We hosted LingComm21 on a platform called Gather, in which each user chooses an avatar and navigates it around a two-dimensional space. When an avatar approaches other avatars in the space, the users are automatically connected to one another via video, audio, and text chat. We built a custom Gather space for the conference that featured both session rooms (for scheduled programming) and social rooms (for informal conversations and meetups), as well as a large lobby area, also with informal seating, which connected all the rooms.
Many attendees credited our choice of the Gather platform for their positive experience with the conference, and some have subsequently gone on to use Gather for other events. While there were other factors that contributed to the success of the conference, in particular scheduling that provided lots of opportunities for interaction with varying small groups, using a proximity-chat platform like Gather was certainly an important factor in giving conference attendees choice of who and what to engage with. (Other proximity chat platforms exist and could possibly be adapted along similar design principles.)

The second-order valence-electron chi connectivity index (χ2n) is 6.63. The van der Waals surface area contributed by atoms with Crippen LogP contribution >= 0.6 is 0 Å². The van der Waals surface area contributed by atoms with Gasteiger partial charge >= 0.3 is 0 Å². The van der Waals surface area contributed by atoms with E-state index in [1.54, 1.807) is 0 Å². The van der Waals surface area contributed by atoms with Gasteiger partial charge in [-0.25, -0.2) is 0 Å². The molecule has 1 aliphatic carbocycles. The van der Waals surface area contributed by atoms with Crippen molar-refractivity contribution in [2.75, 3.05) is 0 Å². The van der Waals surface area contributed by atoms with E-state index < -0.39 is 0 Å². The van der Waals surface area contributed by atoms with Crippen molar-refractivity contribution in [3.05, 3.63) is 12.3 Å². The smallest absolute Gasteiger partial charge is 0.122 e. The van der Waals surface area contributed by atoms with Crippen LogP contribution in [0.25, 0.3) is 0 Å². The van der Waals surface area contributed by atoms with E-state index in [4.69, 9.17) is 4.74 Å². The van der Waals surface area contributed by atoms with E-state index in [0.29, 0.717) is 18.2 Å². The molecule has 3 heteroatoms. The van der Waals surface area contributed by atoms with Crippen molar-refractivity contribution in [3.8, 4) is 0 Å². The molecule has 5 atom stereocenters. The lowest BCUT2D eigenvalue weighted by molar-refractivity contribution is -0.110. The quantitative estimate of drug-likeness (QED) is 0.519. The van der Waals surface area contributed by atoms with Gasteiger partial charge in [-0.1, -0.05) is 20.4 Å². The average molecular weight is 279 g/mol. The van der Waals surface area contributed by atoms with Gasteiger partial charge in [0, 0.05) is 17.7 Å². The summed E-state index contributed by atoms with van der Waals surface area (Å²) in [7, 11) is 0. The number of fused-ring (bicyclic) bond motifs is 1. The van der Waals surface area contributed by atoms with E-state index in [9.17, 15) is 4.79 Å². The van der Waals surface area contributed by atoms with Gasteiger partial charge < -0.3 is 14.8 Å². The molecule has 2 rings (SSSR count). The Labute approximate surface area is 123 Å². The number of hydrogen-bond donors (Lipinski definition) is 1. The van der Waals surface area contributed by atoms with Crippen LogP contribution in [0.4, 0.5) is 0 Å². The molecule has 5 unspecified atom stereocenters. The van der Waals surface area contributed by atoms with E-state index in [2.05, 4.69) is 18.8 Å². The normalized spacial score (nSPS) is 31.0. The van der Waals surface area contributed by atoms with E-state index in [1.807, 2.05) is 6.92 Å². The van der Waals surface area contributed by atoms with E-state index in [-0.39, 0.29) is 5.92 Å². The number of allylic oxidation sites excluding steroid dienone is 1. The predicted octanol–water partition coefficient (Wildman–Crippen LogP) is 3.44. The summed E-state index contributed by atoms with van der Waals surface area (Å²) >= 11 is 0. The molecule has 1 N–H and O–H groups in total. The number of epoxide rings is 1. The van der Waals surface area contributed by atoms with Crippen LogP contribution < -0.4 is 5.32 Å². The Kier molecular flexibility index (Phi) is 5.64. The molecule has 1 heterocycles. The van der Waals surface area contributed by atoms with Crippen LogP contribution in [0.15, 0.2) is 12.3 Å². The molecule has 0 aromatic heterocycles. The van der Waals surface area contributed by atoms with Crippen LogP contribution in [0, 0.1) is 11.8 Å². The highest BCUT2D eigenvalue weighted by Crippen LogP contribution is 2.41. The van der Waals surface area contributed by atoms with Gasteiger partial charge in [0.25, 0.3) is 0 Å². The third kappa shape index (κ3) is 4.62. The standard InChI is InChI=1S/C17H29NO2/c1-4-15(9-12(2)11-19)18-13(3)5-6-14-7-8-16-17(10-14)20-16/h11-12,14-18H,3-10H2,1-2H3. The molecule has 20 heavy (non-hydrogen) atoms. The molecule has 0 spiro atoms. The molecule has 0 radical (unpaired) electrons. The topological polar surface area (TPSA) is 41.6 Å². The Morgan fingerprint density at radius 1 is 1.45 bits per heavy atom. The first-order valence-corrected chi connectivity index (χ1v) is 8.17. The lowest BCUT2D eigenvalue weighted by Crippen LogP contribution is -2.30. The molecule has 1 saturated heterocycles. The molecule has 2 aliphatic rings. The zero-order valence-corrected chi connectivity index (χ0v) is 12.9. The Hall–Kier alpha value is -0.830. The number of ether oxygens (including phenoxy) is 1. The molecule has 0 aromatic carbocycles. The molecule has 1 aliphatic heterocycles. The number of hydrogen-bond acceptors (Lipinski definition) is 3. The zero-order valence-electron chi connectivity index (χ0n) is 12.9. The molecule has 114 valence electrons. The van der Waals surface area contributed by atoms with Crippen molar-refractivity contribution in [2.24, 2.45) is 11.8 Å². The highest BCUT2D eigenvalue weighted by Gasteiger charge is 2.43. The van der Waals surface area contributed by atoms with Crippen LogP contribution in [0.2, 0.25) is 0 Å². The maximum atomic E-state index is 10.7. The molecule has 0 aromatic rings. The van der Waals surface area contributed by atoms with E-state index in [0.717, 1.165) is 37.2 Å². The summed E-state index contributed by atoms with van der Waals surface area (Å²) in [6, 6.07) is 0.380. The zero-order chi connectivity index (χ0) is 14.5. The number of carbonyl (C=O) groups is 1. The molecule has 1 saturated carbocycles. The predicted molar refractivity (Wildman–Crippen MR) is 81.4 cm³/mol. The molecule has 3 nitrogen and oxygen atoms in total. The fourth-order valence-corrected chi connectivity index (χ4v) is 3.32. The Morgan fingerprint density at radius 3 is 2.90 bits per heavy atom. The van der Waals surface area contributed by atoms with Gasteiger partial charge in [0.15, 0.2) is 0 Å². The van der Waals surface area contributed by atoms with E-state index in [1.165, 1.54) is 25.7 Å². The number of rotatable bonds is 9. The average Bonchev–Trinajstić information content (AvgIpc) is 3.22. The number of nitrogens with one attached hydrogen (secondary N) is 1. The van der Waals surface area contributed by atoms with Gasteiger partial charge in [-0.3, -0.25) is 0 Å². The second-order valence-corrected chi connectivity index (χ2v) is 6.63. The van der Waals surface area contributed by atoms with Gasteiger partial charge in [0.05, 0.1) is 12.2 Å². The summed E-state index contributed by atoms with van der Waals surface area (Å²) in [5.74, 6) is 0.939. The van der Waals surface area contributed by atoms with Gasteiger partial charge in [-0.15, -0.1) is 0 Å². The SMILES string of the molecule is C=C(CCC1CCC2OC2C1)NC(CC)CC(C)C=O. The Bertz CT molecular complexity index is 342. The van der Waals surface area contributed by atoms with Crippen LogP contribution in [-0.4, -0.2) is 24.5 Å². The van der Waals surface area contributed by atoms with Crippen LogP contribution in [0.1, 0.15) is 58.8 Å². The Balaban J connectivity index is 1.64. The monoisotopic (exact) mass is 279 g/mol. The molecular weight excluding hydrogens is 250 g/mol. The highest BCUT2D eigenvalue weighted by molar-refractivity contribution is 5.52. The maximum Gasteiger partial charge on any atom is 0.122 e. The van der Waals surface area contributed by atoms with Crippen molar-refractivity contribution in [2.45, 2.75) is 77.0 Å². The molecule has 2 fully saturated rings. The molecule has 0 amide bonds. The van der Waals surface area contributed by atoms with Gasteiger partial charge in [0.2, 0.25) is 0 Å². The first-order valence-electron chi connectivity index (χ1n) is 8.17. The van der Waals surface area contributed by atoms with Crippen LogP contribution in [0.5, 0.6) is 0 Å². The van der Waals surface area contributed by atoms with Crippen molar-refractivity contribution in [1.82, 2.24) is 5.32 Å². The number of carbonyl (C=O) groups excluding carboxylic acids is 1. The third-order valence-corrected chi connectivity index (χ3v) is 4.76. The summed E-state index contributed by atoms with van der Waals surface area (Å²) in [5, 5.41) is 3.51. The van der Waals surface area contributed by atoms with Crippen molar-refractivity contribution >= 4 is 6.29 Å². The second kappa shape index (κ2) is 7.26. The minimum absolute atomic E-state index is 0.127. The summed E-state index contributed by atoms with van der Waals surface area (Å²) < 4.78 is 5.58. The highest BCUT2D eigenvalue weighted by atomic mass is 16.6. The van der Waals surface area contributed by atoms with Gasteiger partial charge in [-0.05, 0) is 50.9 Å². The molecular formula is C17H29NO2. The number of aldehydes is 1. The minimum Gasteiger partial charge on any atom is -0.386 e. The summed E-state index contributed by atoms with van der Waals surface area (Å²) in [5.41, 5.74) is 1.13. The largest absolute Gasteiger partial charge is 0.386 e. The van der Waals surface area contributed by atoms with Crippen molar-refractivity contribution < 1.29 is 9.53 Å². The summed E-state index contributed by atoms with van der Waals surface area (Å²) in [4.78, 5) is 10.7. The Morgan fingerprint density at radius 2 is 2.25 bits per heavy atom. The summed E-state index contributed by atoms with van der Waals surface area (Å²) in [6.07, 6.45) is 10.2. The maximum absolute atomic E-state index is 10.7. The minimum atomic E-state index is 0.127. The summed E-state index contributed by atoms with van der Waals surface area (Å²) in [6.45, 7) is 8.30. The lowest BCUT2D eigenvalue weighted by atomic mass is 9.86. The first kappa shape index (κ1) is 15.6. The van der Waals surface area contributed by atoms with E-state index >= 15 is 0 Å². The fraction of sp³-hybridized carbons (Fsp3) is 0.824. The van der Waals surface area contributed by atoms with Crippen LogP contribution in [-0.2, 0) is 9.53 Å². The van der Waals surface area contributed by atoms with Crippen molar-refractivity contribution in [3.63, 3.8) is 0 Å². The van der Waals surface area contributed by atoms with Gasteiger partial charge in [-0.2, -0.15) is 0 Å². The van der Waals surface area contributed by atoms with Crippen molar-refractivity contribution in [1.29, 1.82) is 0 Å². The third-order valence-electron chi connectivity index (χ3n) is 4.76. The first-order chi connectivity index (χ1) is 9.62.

The Gather space we used for LingComm21 was highly customized in a variety of ways in light of our goal to foster the repeated, spontaneous interactions that are the groundwork for building friendship. Below we detail some of the design choices that we think influenced attendees’ positive impressions.
Make the space as user-friendly as possible.